"Arabic will die out if it is locked up in classrooms." That was the provocative headline of an article by Achraf El Bahi in The National a few days ago. Lamenting that "proficiency in Arabic, proper grammar, conjugation and a broad use of vocabulary are seen as the sole purview of language geeks," the article says:
"Fluency in French and English in the Middle East and North Africa has come to imply intelligence, erudition and even affluence, even if that person struggles with Arabic.
"Many Arabs feel that speaking modern standard Arabic, the form of the language taught at school, is something of a burdensome, if not embarrassing, endeavour. It is not the local dialect that they use at home and on the street, which they speak with ease."
Such complaints are not at all uncommon. Last year, for example, the Arab Knowledge Report noted the comparative dearth of Arabic content on the internet and called for a "revitalisation" of the Arabic language.
El Bahi's article has provoked comment from a number of bloggers. Michael Collins Dunn, writing for the Middle East Institute's blog, says:
"I suspect that this article somewhat overstates the case. Yes, many Arabs do not have a fluent command of Modern Standard Arabic, for the well-known reason that it is no one's native tongue ...
"But it seems extreme to suggest, as the editorialist does, that Modern Standard Arabic will die out if not emphasised more. The fundamental thing that has bound the various dialects of Arabic together, so that they do not separate as the Romance languages did from their Latin roots, is the Qur'an and the fact that the dialects are not themselves normally written (except for occasional plays or political cartoons). While that has impeded the spread of literacy, it has maintained a certain unity for the Arabic language, intimately tied, as it is, to Islam through the Qur'an."
That Arabic is the language of Islam is certainly an important factor in helping to preserve it, but the same was once true of Latin. Thanks to Christianity, Latin survived for several centuries after the fall of the Roman empire but the Latin Bible did not ultimately save the language from fragmenting into French, Italian, Spanish, etc.
I think a stronger argument in favour of Modern Standard Arabic today is that it provides a practical means for Arabs from various countries to communicate with each other (albeit in rather limited but important circumstances, such as the news media). I can't see the need for that declining and, with the growth of modern communications, it might even increase.
There is a problem, though. I've heard Lebanese editors grumbling, for instance, that journalists who can write "good" Arabic are in short supply. And who can blame students if, with an eye on their future careers, they put more effort into mastering English than Modern Standard Arabic?
The other problem is that Arabic is not particularly well suited to creating new words. "If you’re an Arab," El Bahi writes, "ask yourself: how do you say 'zipper' in your supposed mother tongue?"
The Ruh of Brown Folks blog retorts that El Bahi ought to know better:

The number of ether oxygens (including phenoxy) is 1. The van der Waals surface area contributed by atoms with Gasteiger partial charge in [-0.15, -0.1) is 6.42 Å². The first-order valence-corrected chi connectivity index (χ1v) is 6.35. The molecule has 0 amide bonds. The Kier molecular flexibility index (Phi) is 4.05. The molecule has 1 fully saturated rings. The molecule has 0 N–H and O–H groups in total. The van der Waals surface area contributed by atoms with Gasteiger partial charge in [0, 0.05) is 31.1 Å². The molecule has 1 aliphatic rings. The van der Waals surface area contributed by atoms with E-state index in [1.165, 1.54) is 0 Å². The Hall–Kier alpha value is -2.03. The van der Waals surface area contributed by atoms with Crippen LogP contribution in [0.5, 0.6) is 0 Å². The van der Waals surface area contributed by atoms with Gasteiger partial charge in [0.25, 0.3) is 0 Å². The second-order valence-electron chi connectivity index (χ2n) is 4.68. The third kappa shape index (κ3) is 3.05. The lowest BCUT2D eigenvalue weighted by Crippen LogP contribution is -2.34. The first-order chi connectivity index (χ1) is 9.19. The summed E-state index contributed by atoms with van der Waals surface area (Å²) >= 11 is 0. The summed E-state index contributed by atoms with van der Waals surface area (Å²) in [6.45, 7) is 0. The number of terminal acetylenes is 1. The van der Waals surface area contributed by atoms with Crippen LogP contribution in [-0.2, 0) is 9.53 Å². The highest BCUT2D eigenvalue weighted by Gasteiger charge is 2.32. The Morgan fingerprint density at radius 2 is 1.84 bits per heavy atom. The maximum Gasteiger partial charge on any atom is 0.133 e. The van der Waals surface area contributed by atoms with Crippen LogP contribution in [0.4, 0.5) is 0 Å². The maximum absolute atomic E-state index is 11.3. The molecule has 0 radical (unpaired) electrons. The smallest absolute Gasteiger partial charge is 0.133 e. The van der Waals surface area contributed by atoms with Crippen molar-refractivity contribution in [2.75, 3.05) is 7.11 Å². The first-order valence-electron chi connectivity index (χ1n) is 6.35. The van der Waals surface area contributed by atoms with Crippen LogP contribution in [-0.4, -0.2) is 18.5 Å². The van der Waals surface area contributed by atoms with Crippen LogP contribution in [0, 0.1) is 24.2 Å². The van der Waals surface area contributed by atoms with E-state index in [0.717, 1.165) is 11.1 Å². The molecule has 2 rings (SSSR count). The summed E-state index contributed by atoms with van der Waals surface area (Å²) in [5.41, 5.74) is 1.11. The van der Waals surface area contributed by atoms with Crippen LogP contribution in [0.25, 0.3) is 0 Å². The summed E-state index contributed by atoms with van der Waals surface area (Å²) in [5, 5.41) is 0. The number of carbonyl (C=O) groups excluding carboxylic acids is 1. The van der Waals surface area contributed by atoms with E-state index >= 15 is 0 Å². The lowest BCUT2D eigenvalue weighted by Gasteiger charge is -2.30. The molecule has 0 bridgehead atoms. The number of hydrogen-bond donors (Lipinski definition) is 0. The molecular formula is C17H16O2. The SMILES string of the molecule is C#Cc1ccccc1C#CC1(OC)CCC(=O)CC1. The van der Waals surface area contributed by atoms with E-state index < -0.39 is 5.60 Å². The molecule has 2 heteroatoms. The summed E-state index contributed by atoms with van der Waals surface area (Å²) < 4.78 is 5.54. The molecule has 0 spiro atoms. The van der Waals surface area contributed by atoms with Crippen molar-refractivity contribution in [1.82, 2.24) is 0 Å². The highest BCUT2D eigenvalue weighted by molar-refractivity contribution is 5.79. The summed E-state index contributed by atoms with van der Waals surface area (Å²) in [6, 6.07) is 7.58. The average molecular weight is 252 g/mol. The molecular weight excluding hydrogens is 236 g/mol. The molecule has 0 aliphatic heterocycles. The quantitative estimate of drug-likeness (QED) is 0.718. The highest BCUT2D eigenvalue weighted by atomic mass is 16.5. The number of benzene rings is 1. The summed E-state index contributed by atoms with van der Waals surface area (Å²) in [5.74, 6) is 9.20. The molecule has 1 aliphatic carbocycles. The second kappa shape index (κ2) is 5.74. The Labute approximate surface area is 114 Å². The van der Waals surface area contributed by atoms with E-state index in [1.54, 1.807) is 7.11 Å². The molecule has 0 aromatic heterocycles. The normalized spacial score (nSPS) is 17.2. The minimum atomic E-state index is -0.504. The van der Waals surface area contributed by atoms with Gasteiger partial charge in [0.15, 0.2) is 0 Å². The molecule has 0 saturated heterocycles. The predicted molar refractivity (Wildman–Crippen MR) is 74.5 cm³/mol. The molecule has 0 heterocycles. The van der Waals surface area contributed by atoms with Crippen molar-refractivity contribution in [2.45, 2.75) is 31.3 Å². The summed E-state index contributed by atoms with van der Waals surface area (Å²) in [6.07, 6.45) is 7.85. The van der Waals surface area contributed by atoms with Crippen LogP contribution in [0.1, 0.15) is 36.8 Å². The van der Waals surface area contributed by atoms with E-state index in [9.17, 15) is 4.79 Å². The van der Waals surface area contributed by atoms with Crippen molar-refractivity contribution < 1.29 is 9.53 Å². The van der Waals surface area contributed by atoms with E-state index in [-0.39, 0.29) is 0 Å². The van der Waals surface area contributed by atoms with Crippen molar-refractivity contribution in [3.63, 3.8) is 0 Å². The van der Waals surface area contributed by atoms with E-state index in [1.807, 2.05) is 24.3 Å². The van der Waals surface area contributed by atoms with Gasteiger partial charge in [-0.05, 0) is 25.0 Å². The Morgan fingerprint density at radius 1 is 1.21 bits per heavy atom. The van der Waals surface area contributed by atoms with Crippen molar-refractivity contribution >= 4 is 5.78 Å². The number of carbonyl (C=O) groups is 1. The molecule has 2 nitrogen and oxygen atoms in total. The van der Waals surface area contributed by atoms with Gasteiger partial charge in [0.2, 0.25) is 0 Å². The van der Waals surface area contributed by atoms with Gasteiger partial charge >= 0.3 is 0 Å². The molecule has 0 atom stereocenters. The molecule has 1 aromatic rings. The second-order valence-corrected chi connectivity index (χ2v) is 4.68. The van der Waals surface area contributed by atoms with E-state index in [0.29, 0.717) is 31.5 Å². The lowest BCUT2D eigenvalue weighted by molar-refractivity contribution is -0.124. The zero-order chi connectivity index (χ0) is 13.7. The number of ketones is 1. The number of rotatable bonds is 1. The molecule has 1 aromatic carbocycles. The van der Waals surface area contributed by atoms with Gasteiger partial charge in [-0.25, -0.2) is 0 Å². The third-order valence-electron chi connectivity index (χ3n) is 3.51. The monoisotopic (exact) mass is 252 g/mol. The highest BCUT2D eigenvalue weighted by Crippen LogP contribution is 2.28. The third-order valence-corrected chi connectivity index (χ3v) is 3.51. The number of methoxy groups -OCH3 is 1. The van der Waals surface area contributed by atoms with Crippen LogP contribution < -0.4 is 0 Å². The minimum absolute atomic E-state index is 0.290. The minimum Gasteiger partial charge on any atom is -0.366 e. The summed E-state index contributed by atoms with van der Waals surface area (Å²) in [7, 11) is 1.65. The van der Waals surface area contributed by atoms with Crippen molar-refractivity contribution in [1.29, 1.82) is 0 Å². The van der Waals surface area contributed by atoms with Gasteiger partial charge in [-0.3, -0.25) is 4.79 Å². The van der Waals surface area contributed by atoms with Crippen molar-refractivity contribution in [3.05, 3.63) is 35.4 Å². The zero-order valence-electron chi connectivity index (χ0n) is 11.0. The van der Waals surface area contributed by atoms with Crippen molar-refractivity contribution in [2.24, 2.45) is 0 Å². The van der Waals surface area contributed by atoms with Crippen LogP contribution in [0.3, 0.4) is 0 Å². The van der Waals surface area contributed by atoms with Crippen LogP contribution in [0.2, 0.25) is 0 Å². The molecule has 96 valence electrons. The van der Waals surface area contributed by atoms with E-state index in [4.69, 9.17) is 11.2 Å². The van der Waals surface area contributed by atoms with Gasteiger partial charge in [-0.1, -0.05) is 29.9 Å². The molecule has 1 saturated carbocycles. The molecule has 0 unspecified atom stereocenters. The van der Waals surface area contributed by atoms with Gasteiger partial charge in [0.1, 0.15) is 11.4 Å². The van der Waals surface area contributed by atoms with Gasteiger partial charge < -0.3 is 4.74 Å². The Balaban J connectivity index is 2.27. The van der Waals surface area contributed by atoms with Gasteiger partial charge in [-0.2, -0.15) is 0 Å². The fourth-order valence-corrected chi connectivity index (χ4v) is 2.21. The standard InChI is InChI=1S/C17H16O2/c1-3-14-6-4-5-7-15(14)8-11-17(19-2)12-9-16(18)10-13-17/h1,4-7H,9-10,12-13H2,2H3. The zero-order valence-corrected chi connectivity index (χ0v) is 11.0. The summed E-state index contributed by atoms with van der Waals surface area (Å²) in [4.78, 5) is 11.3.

"The word for "zipper" is سحاب in Modern Standard and سوستة in Egyptian colloquial Arabic. More to the point, it's completely irrelevant whether Arabs know how to say "zipper" in their mother tongue, or just use the English word. Zippers are called "zíper" in Portuguese and "jippa" or "fasuna" in Japanese (from "zipper" and "fastener," respectively). German, Italian, French, and Spanish all have official, native words for "zipper," yet a variant of "zipper" or "zip" is popularly used in those languages as well. Are they all also in danger of dying out?
"The fact is that most major world languages, including Spanish, French, and yes, Arabic, don't have a native word for many such everyday items as "telephone" and "television". Instead, they've simply borrowed the English word, and they're no worse off for it. More than 60% of English vocabulary is of foreign origin (including such basic words as "table", from French), yet somehow English appears to be surviving."
Borrowing from other languages is OK, up to a point. In comparison with many languages, though, Arabic does seem less capable of devising new words that sound authentically Arabic. Of course there are some but the three-letter root system restricts the scope for doing this and the precise meaning may only become apparent (even to Arabs) through repeated use in a specific context.
For example, sahhaab ("zipper") – used mainly in Syria and Palestine, according to Wehr's dictionary – comes from the root s-h-b which has connotations of withdrawing, dragging or unsheathing. It's quite a neat word for "zipper" when you think about it, but the connection is not immediately obvious.
Modern Standard Arabic may be fine for literature and talking politics but it rapidly becomes inadequate when the vocabulary starts getting technical and loan-words are needed by the bucketful – so many that Arabs often give up and use English instead.
Some years ago, when I was doing an Arabic course in Jordan, the class was taken to see a man who was researching solar energy. After a few sentences of Arabic he switched to English. The teacher stopped him and explained that the point of our visit was to gain practice in listening to Arabic.
"I'm sorry," said the man, "but I can't. I don't have the words for it."